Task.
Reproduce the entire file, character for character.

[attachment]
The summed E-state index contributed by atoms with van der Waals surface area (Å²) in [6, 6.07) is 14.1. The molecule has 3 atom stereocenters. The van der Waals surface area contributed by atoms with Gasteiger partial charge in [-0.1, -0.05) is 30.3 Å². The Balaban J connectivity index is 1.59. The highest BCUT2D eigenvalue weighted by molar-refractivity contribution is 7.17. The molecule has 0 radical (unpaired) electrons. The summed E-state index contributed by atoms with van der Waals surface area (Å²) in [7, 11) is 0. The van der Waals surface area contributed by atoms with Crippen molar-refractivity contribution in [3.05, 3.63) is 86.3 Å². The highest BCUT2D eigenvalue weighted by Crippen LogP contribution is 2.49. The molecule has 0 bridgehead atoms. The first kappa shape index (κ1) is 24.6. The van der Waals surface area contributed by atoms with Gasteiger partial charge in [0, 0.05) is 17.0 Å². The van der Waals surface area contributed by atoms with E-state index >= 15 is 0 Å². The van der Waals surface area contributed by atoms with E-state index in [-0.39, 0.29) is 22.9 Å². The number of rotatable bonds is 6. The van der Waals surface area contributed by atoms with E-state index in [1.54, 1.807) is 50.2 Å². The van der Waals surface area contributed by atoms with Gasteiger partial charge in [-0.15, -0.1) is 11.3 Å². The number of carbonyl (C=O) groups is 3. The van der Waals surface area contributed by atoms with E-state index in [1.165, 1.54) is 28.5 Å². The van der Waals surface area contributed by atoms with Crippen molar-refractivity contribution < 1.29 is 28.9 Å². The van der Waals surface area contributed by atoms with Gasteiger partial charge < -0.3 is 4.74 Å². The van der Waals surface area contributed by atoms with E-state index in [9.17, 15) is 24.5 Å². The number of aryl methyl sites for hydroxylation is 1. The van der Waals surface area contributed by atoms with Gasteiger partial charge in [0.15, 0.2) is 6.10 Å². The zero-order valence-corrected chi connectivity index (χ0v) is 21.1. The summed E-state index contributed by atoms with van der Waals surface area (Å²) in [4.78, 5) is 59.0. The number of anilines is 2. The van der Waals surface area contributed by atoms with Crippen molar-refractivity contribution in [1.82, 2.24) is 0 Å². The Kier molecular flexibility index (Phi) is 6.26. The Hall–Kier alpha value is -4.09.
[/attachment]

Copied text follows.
The summed E-state index contributed by atoms with van der Waals surface area (Å²) in [6, 6.07) is 14.1. The molecule has 3 atom stereocenters. The van der Waals surface area contributed by atoms with Gasteiger partial charge in [-0.1, -0.05) is 30.3 Å². The Balaban J connectivity index is 1.59. The highest BCUT2D eigenvalue weighted by molar-refractivity contribution is 7.17. The molecule has 0 radical (unpaired) electrons. The summed E-state index contributed by atoms with van der Waals surface area (Å²) in [7, 11) is 0. The van der Waals surface area contributed by atoms with Crippen molar-refractivity contribution in [3.05, 3.63) is 86.3 Å². The highest BCUT2D eigenvalue weighted by Crippen LogP contribution is 2.49. The molecule has 0 bridgehead atoms. The first kappa shape index (κ1) is 24.6. The van der Waals surface area contributed by atoms with Gasteiger partial charge in [0, 0.05) is 17.0 Å². The van der Waals surface area contributed by atoms with E-state index >= 15 is 0 Å². The van der Waals surface area contributed by atoms with E-state index in [-0.39, 0.29) is 22.9 Å². The number of rotatable bonds is 6. The van der Waals surface area contributed by atoms with E-state index in [1.54, 1.807) is 50.2 Å². The van der Waals surface area contributed by atoms with Gasteiger partial charge in [-0.15, -0.1) is 11.3 Å². The number of carbonyl (C=O) groups is 3. The van der Waals surface area contributed by atoms with E-state index in [1.165, 1.54) is 28.5 Å². The van der Waals surface area contributed by atoms with Crippen molar-refractivity contribution < 1.29 is 28.9 Å². The van der Waals surface area contributed by atoms with Gasteiger partial charge < -0.3 is 4.74 Å². The van der Waals surface area contributed by atoms with E-state index in [9.17, 15) is 24.5 Å². The number of aryl methyl sites for hydroxylation is 1. The van der Waals surface area contributed by atoms with Gasteiger partial charge in [0.15, 0.2) is 6.10 Å². The zero-order valence-corrected chi connectivity index (χ0v) is 21.1. The summed E-state index contributed by atoms with van der Waals surface area (Å²) in [4.78, 5) is 59.0. The number of anilines is 2. The van der Waals surface area contributed by atoms with Crippen molar-refractivity contribution in [1.82, 2.24) is 0 Å². The Kier molecular flexibility index (Phi) is 6.26. The Hall–Kier alpha value is -4.09.